And, coupled with an extremely unsatisfying ending, the series was one that I think of with increasing distaste.
    I think that C. S. Lewis and Tolkien had very good approaches to violence by not describing it very much.
    Death itself should not be shown delicately and seriously, I think. Way too many times, one of the supporting characters will give a heroic speech with literally his last breath, and he and the hero will exchange a little humorous one liner, then the character will die.
    This isn't at all realistic or even right (except for a parody or comedy, of course). The hero, if he has any heart at all, is going to see that his friend is suffering, and is more likely going to be convulsed with sobs as he watches the life drain away. The dying man is going to be in too much pain to make funny remarks or dramatic speeches.
    So, yeah, a lot goes into making death and violence tow the line between too dark, and too light. Maybe I'll write my own blog post on it sometime :D

  4. @ Sarah - Thank you. I think you're right, violence just seems to come with the turf in fantasy. (And the story of the Levite and his concubine has always freaked me out, by the way.)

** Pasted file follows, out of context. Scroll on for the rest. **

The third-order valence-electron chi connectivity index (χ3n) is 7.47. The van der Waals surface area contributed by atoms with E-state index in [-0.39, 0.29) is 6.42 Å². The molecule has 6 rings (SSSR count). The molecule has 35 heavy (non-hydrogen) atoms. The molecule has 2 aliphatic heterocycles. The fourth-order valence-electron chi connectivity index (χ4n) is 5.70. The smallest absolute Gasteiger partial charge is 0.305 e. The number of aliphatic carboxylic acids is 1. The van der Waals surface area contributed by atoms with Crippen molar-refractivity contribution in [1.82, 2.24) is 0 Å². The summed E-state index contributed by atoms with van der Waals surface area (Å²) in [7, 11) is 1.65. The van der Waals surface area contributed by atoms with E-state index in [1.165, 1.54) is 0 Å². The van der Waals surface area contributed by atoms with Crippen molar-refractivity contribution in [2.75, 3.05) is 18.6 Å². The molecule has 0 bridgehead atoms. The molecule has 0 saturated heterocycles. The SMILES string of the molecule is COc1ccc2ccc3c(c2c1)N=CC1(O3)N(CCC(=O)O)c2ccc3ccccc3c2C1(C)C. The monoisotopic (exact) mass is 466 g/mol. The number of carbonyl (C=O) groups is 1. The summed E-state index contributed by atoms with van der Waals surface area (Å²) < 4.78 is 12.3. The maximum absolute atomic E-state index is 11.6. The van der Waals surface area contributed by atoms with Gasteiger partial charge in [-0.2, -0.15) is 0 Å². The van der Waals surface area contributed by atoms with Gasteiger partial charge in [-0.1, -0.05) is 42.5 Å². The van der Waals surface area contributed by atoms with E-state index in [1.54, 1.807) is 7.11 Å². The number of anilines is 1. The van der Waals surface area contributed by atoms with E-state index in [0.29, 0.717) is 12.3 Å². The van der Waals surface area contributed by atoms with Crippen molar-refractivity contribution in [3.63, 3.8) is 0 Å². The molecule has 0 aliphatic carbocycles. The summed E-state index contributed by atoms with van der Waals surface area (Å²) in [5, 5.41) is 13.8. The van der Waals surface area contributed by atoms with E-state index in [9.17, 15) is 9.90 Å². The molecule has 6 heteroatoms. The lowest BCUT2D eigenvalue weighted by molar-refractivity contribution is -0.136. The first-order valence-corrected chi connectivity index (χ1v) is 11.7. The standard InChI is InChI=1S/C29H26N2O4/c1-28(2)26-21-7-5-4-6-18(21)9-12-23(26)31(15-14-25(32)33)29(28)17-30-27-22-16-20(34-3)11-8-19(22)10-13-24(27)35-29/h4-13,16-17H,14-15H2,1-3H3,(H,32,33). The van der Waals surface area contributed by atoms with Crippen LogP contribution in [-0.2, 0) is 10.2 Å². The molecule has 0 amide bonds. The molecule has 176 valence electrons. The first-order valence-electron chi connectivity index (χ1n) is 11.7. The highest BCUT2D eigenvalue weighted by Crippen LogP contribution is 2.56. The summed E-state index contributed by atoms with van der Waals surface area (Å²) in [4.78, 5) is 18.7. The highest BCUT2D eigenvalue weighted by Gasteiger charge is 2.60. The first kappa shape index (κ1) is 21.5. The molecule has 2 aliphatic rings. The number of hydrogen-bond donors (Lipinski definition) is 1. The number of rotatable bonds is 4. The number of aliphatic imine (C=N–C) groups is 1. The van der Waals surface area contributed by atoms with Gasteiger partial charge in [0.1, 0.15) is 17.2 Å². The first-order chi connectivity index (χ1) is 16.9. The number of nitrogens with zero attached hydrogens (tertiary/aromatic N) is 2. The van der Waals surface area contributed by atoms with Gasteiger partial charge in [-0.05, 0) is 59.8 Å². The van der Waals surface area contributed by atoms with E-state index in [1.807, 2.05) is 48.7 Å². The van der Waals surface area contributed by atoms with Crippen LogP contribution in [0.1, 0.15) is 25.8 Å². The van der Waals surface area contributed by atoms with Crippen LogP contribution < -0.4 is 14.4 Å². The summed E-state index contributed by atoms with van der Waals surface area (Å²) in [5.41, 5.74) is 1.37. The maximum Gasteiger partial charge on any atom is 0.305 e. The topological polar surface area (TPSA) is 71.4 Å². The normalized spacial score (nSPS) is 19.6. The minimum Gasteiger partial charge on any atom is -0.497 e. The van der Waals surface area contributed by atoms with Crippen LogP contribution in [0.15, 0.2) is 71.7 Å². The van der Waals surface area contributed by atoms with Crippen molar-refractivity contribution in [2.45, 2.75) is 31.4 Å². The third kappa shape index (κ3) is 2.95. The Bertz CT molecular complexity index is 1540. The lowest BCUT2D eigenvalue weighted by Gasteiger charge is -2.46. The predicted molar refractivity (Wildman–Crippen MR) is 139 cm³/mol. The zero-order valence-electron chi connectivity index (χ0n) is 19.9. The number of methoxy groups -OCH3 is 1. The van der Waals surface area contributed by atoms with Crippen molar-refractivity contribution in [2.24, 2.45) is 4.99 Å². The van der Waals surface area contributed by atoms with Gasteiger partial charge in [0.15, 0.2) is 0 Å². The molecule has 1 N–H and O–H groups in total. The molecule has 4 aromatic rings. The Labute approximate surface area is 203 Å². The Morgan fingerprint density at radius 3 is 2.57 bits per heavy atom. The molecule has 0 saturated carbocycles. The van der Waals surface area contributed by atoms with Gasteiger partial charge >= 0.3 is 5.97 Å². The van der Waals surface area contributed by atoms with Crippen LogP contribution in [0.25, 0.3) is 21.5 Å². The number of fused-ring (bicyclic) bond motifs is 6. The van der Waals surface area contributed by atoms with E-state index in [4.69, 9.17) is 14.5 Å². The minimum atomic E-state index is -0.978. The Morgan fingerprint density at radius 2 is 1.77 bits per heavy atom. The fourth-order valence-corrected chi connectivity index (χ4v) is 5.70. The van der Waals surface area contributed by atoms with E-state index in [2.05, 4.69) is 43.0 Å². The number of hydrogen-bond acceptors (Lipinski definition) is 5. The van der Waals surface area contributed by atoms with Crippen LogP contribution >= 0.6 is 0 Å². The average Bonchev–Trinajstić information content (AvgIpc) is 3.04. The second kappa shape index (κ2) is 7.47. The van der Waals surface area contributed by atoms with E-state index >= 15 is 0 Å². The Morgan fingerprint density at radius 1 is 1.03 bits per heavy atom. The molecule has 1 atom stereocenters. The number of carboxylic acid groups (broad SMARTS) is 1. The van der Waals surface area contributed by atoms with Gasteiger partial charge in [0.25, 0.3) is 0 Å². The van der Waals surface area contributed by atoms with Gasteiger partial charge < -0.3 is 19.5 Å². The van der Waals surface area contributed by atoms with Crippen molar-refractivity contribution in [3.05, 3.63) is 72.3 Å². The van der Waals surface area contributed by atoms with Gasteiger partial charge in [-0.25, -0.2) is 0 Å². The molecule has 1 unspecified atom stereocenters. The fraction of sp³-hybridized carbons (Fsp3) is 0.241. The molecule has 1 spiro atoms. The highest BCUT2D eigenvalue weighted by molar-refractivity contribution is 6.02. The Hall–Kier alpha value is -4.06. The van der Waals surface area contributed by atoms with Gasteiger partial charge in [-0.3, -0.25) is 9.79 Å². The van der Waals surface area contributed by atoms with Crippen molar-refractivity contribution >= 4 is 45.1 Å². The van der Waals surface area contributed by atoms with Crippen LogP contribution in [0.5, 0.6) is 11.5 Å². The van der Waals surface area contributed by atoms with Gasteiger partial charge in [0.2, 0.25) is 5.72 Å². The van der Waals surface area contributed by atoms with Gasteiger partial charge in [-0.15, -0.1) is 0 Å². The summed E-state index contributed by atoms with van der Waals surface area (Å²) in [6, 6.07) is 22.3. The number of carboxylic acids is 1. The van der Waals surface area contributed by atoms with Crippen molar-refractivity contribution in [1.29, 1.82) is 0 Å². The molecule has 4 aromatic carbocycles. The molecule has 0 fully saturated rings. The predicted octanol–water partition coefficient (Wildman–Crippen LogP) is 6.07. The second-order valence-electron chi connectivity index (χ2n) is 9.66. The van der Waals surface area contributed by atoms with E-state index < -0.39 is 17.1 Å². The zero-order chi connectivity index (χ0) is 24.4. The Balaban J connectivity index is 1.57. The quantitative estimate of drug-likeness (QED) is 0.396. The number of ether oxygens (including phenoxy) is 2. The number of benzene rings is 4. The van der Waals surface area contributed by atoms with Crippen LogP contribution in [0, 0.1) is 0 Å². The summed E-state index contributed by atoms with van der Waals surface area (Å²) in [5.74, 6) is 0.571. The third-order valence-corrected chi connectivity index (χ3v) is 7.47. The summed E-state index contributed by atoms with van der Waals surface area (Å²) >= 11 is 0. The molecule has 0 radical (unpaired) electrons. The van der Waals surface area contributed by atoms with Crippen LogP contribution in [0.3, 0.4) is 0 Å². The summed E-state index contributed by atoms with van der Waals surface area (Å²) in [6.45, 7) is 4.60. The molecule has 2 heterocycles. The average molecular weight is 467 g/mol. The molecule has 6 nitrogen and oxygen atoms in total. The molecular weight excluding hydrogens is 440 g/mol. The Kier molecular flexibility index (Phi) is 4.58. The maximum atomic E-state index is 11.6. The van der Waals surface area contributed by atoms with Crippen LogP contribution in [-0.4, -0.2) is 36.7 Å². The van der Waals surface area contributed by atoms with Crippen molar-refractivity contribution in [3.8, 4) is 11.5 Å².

@ Galadriel - I must have missed that one.
    @ Laura - I like your idea of describing the pain instead of the actual wound. And I agree, the whole dying speech thing has been... well, beaten to death, for lack of a better term. : )
    I say go for it writing a post of your own on this topic. I don't pretend to have it all figured out, so I'm all for additional thoughts and discussion.

  5. It's addressed here: but I'm sure other posts address it too

  6. When we read the Holy Bible we read about a fallen world full of violence. If God wrote violence into the bible, why would Christians need to exclude violence from their own writings? The point of Christian fiction is not to exclude every thing unpleasant, rather the point of Christian fiction is to glorify Jesus Christ. If at the end of the book it hasn't done that than it's not "Christian" fiction.

  7. Well said, Gary. Thanks so much for stopping by the Lair and sharing your thoughts!


What are your thoughts on this post? I'd love to hear your comments, questions, or ideas, even if you don't agree with me. Please be aware that I reserve the right to delete comments that are uncivil or vulgar, however.